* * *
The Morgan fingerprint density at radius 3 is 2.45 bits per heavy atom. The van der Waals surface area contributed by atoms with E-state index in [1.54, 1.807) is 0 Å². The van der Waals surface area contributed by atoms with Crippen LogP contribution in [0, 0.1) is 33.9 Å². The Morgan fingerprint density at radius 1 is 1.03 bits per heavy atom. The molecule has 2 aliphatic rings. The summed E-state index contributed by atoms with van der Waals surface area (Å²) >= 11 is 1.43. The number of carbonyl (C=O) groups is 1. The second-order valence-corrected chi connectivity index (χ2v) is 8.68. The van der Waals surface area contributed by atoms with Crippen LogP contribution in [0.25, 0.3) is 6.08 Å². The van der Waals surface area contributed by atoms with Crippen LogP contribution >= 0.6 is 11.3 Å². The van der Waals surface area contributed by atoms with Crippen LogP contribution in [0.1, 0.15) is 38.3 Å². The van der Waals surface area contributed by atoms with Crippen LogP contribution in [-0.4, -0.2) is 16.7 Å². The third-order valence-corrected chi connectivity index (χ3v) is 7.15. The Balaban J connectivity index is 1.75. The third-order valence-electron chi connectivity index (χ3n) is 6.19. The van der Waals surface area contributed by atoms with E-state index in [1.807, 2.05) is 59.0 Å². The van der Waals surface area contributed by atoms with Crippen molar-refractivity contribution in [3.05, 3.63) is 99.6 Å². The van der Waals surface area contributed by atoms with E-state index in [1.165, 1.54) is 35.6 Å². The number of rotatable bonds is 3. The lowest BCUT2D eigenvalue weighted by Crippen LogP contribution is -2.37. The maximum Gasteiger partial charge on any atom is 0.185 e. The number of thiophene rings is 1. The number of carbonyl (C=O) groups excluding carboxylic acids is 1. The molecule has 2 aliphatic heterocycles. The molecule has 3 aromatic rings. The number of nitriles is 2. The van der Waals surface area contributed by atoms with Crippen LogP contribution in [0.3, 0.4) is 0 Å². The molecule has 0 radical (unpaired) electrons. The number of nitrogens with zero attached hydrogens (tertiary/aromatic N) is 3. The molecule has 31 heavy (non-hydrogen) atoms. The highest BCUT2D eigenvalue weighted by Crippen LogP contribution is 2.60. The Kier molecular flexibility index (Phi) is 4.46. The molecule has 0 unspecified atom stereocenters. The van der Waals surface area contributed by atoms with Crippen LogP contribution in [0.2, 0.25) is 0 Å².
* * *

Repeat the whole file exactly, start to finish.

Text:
The Morgan fingerprint density at radius 3 is 2.45 bits per heavy atom. The van der Waals surface area contributed by atoms with E-state index in [1.54, 1.807) is 0 Å². The van der Waals surface area contributed by atoms with Crippen LogP contribution in [0, 0.1) is 33.9 Å². The Morgan fingerprint density at radius 1 is 1.03 bits per heavy atom. The molecule has 2 aliphatic rings. The summed E-state index contributed by atoms with van der Waals surface area (Å²) >= 11 is 1.43. The number of carbonyl (C=O) groups is 1. The second-order valence-corrected chi connectivity index (χ2v) is 8.68. The van der Waals surface area contributed by atoms with Crippen LogP contribution in [0.25, 0.3) is 6.08 Å². The van der Waals surface area contributed by atoms with Crippen LogP contribution >= 0.6 is 11.3 Å². The van der Waals surface area contributed by atoms with Crippen LogP contribution in [0.1, 0.15) is 38.3 Å². The van der Waals surface area contributed by atoms with Crippen LogP contribution in [-0.4, -0.2) is 16.7 Å². The third-order valence-corrected chi connectivity index (χ3v) is 7.15. The Balaban J connectivity index is 1.75. The third-order valence-electron chi connectivity index (χ3n) is 6.19. The van der Waals surface area contributed by atoms with E-state index in [1.807, 2.05) is 59.0 Å². The van der Waals surface area contributed by atoms with Crippen molar-refractivity contribution in [3.05, 3.63) is 99.6 Å². The van der Waals surface area contributed by atoms with E-state index in [1.165, 1.54) is 35.6 Å². The number of rotatable bonds is 3. The lowest BCUT2D eigenvalue weighted by Crippen LogP contribution is -2.37. The maximum Gasteiger partial charge on any atom is 0.185 e. The number of thiophene rings is 1. The number of carbonyl (C=O) groups excluding carboxylic acids is 1. The molecule has 2 aliphatic heterocycles. The molecule has 3 aromatic rings. The number of nitriles is 2. The van der Waals surface area contributed by atoms with Crippen LogP contribution in [0.3, 0.4) is 0 Å². The molecule has 0 radical (unpaired) electrons. The number of nitrogens with zero attached hydrogens (tertiary/aromatic N) is 3. The molecule has 31 heavy (non-hydrogen) atoms. The highest BCUT2D eigenvalue weighted by Crippen LogP contribution is 2.60. The Kier molecular flexibility index (Phi) is 4.46. The molecule has 0 unspecified atom stereocenters. The van der Waals surface area contributed by atoms with Crippen LogP contribution in [0.2, 0.25) is 0 Å².